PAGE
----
You chose good adjectives to describe Aran’s work.

  16. The last line of her last response is brilliant: “I never had a specific goal. It’s always been about what I’m doing, not about where I’m going to end up.”

    I dig that your interview revealed how present minded she is and how focused she basically is on keeping herself happy and centered by following what she loves.

    I also appreciate that food blogging isn’t a science to her. It’s literally art: “My dad and my brother are painters. I have always been exposed to art, and I have always been very visual. Although I was very artistic, I didn’t materialize my art as a painter. Food has been my vehicle.”

    Thanks for sharing this!

  17. What I got from this more than anything is Aran’s passion for her work. She did not set out to write a book, it was an organic extension of her love of food and photography. That’s what matters to me; seeing an authentic person behind the blog. Thanks for offering one more opportunity to see the ‘real’ Aran.

    • That is so nice when it works out that way. And she waited until the timing was right too. I’ve talked with many bloggers who want a book soon after they start their blogs. Sadly, it doesn’t work that way!

  18. I am humbled by all your kind comments and words. So generous and greatly appreciated.

    I love what I do. I am able to intertwine my personal life with my work which I never thought was possible. I remember saying a few years ago I felt that I was compartmentalizing my life too much. No more. This also means that I pretty much work every single day. If I am not writing recipes, I am cooking, photographing, thinking about what to make or testing new recipes. It never ends. But this being said, it never feel like it’s work. It’s another extension of myself and I feel terribly lucky.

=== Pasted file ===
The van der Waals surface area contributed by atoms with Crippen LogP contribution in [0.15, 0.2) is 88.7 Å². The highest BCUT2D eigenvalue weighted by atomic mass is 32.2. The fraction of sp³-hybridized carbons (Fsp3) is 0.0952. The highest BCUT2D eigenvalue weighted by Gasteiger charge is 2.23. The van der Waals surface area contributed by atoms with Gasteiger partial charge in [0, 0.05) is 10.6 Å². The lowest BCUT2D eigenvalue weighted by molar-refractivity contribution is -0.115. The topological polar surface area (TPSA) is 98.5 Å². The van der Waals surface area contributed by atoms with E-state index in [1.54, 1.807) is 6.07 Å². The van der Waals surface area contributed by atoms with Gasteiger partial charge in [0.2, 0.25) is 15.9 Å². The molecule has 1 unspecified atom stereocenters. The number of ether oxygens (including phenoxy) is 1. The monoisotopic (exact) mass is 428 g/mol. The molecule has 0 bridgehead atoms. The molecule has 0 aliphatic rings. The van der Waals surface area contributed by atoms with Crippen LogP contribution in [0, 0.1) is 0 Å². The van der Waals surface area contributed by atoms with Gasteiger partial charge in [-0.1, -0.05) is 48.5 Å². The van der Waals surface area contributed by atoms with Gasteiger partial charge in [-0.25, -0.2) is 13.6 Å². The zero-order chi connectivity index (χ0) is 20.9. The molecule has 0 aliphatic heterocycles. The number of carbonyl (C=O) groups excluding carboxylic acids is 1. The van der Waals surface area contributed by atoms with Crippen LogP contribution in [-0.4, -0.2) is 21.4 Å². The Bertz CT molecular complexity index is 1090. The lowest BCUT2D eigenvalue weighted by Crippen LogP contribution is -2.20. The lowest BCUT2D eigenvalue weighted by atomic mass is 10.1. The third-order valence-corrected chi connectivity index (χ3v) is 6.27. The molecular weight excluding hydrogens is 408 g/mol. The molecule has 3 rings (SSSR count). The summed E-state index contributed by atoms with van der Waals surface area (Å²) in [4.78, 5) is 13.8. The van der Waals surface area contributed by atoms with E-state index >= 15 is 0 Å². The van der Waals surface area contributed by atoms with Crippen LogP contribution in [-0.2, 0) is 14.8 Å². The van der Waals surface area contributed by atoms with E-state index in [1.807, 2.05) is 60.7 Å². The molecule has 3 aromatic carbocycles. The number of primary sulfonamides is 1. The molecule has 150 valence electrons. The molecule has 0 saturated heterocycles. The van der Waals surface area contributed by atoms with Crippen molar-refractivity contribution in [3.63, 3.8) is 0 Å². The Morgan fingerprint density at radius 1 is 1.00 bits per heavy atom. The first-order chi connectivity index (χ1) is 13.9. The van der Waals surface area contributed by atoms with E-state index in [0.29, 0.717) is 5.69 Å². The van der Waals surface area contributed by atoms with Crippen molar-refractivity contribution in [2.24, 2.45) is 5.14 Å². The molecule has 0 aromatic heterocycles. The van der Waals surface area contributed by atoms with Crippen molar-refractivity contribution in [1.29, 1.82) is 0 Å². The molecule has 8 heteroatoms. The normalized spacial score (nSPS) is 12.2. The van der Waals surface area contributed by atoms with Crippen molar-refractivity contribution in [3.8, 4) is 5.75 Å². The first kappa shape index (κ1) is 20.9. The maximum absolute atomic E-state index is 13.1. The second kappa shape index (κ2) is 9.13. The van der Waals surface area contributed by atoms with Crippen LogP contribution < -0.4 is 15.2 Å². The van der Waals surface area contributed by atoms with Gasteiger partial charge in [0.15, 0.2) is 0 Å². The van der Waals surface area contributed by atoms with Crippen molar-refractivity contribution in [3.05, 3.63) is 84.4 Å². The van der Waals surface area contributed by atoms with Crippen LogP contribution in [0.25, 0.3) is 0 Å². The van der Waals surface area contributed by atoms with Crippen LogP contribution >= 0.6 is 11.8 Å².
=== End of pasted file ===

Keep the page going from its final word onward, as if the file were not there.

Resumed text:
Thank you Dianne for thinking about me for this post. Such a pleasure to discuss such hard-to-answer question with you. Thank you.

    • My pleasure, Aran.

      You brought up another issue that would have been good to discuss — that of making your blog your life and vice versa. It’s nice that you think of it as a natural extension of yourself. I’m not sure everyone is so comfortable with the idea.

  19. What a wonderful interview with Aran. It is so interesting and fresh with insights into a blogger who has catapulted to the top of this new genre of writing. I enjoyed it very much!

  20. I found this through @canellevanille on twitter and I’m so happy I clicked through! The interview was inspiring and the comments equally thoughtful.

    • Welcome, Katlin. I hope you’ll find a few more things to read on this blog as well. The comments are always worthwhile, so thanks for noting them.

  21. I really enjoyed this interview Dianne, thank you. Aran appears to be both authentic. and pragmatic about blogging and life – what a woman! Her photographs and styling are sublime and I would happily spend hours lost in her site (if only I didn’t have other life responsibilities).

    I’ve enjoyed all of your interviews to date and would love to see more with bloggers in the future. Keep up the fabulous, inspiring work!

  22. I struggle with revealing myself on my blog. Sometimes I think I don’t have anything interesting to share. Why would people want to read about me? But it is so true about having your own voice.